Sex Is NOT A Dirty Word
edited: Friday, March 16, 2007
By Lutishia Lovely
Rated "PG13" by the Author.
Posted: Friday, March 16, 2007
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Considering the world's obsession with "sex," it's interesting to find how squeamish most people actually are about it!
Sex Is NOT A Dirty Word
I really didn’t give much thought to the title of my debut novel, Sex In The Sanctuary, until the raised eyebrows, tongue clucking and “are you saved?” questions began. Before that, I just thought of it as a catchy, divinely-inspired phrase for a book about love, relationship, friendship and more. It had come to me so simply, the title, along with that of its sequel, Love Like Hallelujah and the third book, Passion In The Pews. But the more resistance I got to what I thought was simply an eye-catching title, the more I started to delve into just what the problem was with the s-word, especially among people who claim a relationship with God.
For the record, the word ‘sex” is fairly innocent. Dictionary.com describes the word as follows: 1) either the male or female division of a species, 2) the sum of the structural and functional differences by which the male and female are distinguished, or 3) the instinct or attraction drawing one sex toward another, or its manifestation in life and conduct. The word that actually describes what most people think of when they hear the word “sex,” is “coitus.” Now, if I’d said, “Coitus In The Church” or “Screwing In The Sanctuary,” I might have thought the raised eyebrows justified. But then again, even then, maybe not.
Understandably, society has made ‘sex,” a dirty word. But does that fact deny the truth? Isn’t sex, like all other things, something that God made, a gift to be exchanged between two people as the ultimate act of oneness? If “everything the Lord made was good,” then what’s the problem with sex among saints?
I ask this question first because of a specific customer, at a stand I’d set up outside T. D. Jakes’ “Mega-fest Convention” in Atlanta two years ago, and her judgmental inquiry after reading the title of my novel: “Are you saved?” Laughing, I asked her if she was married. She answered that she was. I then asked if it wasn’t God’s will for married couples to enjoy sex. She looked horrified, then doubtful, and then rephrased her question to me: “Is Jesus Christ your Lord and Savior?” Geez…I thought. No wonder there’s so many divorces among Christians, and no wonder so few single Christians are getting married. They think that sex is a dirty word! They think that the word, let alone the act itself, is a curse and not a blessing. But God disagrees. Okay saints, what are you going to do with this truth? Deny it? It’s okay if you do, but send your emails to Solomon, not me. He waxes poetic erotica in a way I never could with his biblical “song.” He recognized the blessing. And so do I.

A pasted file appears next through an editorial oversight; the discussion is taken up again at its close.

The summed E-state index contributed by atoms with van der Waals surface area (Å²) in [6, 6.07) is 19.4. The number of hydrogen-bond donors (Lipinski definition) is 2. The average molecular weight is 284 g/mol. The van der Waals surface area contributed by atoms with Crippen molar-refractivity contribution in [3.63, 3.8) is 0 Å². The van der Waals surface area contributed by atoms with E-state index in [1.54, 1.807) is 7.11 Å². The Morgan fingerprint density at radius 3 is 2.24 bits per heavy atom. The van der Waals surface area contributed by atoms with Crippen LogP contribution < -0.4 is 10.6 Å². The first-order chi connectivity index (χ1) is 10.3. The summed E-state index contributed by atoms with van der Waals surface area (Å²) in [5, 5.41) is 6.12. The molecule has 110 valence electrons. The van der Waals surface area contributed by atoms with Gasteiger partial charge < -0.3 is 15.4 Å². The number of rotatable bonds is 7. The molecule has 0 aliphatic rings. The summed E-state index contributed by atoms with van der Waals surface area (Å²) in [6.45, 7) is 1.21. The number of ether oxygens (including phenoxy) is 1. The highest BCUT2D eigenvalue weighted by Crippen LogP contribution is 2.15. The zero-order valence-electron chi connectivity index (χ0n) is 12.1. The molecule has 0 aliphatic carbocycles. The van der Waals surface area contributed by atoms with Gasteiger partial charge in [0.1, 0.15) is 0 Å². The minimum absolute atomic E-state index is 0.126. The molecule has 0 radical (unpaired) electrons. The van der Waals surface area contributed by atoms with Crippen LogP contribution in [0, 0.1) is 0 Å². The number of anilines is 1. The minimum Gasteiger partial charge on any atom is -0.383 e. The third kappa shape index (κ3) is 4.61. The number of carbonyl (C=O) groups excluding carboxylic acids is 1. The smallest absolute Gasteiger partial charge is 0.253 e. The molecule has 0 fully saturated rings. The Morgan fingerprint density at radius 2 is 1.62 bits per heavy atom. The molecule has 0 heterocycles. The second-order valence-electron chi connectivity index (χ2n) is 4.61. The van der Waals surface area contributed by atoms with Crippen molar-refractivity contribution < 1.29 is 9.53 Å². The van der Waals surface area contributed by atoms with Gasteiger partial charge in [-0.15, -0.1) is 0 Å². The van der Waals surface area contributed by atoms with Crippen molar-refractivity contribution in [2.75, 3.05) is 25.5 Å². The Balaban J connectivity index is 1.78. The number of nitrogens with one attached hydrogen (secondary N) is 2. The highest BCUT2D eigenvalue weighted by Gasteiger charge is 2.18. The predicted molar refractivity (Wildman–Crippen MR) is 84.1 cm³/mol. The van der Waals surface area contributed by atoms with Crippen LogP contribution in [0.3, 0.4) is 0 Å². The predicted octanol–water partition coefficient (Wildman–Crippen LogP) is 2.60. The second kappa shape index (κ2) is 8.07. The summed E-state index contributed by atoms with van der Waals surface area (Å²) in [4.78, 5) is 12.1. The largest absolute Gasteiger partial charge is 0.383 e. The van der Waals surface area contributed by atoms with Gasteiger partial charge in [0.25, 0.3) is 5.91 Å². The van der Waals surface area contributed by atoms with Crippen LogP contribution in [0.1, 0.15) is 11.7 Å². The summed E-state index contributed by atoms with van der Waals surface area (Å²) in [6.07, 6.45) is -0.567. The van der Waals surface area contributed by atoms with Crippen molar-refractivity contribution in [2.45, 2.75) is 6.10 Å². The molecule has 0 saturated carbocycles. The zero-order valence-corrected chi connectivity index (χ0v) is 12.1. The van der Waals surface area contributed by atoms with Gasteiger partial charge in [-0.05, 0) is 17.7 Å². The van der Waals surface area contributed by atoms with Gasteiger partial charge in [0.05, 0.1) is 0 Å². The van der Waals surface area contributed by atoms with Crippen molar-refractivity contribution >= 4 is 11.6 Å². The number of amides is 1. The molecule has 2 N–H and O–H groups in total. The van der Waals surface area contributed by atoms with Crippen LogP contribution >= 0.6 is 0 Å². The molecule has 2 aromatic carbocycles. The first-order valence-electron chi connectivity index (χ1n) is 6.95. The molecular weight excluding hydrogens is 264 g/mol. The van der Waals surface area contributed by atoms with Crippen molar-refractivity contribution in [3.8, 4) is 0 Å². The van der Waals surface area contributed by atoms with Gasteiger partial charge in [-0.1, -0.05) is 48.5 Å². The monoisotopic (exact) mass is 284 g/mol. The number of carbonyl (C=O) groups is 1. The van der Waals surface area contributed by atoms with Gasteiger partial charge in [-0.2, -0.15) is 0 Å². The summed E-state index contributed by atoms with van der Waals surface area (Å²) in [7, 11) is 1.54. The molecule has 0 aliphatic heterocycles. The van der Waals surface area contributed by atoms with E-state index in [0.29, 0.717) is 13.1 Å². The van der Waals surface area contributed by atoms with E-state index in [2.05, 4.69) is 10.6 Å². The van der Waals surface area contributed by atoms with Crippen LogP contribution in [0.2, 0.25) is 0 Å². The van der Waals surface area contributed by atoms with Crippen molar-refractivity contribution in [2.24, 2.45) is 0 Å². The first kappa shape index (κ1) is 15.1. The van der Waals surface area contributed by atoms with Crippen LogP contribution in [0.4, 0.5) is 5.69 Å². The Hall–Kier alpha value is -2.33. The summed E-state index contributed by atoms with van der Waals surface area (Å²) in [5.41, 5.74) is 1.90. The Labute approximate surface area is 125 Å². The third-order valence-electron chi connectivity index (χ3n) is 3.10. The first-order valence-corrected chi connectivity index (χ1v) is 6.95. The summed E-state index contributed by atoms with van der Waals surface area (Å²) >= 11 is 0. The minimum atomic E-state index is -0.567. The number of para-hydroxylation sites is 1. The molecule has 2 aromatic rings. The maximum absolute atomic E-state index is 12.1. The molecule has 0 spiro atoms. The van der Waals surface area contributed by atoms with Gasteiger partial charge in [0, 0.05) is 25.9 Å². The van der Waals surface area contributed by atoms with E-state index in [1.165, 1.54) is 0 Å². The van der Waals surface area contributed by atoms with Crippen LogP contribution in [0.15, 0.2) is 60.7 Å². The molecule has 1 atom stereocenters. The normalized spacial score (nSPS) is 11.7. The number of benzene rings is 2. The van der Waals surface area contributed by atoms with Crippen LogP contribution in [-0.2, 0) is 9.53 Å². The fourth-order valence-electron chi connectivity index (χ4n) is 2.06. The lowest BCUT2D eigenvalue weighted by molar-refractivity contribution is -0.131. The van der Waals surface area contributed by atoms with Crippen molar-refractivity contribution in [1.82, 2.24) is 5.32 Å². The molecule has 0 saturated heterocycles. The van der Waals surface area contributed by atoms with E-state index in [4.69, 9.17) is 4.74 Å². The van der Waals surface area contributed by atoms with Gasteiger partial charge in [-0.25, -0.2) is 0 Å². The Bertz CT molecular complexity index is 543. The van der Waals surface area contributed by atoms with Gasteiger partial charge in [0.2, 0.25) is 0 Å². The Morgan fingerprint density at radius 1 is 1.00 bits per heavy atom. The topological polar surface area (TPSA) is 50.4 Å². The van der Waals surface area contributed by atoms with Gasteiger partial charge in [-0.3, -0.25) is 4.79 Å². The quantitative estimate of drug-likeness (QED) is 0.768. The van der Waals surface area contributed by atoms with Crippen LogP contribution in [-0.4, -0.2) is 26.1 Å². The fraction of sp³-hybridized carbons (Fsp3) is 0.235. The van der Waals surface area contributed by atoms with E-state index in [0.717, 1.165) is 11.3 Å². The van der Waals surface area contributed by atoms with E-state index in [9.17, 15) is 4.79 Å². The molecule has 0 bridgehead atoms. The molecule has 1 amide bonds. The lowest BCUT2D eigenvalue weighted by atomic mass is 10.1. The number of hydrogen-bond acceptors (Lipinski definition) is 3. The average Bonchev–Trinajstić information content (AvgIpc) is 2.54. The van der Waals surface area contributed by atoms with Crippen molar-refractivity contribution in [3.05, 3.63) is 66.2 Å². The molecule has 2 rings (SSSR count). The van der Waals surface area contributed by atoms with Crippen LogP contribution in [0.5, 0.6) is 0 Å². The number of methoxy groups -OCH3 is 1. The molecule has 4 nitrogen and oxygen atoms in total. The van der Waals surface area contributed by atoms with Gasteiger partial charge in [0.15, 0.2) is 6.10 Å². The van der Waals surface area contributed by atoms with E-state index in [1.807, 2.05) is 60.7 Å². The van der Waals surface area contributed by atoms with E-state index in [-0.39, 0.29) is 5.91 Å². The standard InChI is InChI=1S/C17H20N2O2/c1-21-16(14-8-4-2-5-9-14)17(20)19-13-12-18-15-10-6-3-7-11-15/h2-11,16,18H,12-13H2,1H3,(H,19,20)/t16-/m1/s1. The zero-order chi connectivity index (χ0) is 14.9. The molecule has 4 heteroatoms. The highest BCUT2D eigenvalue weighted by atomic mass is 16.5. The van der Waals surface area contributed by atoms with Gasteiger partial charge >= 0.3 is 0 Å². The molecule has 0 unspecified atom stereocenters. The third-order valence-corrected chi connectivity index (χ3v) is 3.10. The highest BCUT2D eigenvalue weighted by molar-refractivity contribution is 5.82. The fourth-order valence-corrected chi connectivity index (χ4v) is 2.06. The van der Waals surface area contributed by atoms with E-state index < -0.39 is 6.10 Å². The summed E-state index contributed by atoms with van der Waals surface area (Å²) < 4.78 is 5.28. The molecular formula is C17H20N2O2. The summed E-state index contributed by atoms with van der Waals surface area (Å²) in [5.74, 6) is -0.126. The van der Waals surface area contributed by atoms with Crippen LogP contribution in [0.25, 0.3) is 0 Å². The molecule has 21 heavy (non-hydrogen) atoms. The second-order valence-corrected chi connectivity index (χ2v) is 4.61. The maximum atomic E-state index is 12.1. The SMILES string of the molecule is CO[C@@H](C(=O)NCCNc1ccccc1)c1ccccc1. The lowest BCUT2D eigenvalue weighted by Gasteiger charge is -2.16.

Later, I had a spirited conversation with one of my best friends, another married woman, named Sherri. The discussion ensued after my sharing another much asked question, “Are they having sex in the sanctuary?” Like any self-promoting writer I answered in the obvious: “You’ll have to get the book to find out!” Still, it got me thinking. Would that be a problem? So, in discussing this with my highly enlightened friend I was a bit surprised to discover her hesitation. “Well,” she said slowly, “I don’t think that would be right.”
“Hum,” I answered, pondering her response. “So, if a married couple, say two people who cleaned the church on Saturday night, got amorous in the basement, would that be a sin?” (By the way, I’ve heard that many church basements have been the sight of amorous activity.)
“I just wouldn’t feel comfortable with that,” she replied.
“Interesting,” was all I could say. After all, this is one of my most progressive-thinking friends and even she’s trippin’ on the s-word. Due to prudish paranoia, “sex” and “sanctuary” in the same sentence, puts some people in a tizzy!
All, however, is not lost. While the tongue clucking woman questioning my salvation didn’t buy my book, many others have, including my best friend Sherri, and loved it. “It’s so true to life,” Sherri enthused, “and romantic, and different than the watered down stories that are out there. I loved it.”
“Even though it’s sexually explicit,” I asked?
“Well, it wasn’t that bad; you didn’t go too far,” she admitted.
Could it be because the sex in the scenes was just an expression of love, God’s first commandment? Could it be that “sex,” is not a dirty word, after all?
Lutishia Lovely is a writer, actor, producer and poet. Her debut novel, Sex In The Sanctuary, is available in bookstores nationwide, and online. For more information, visit her website: www.lutishialovely.com.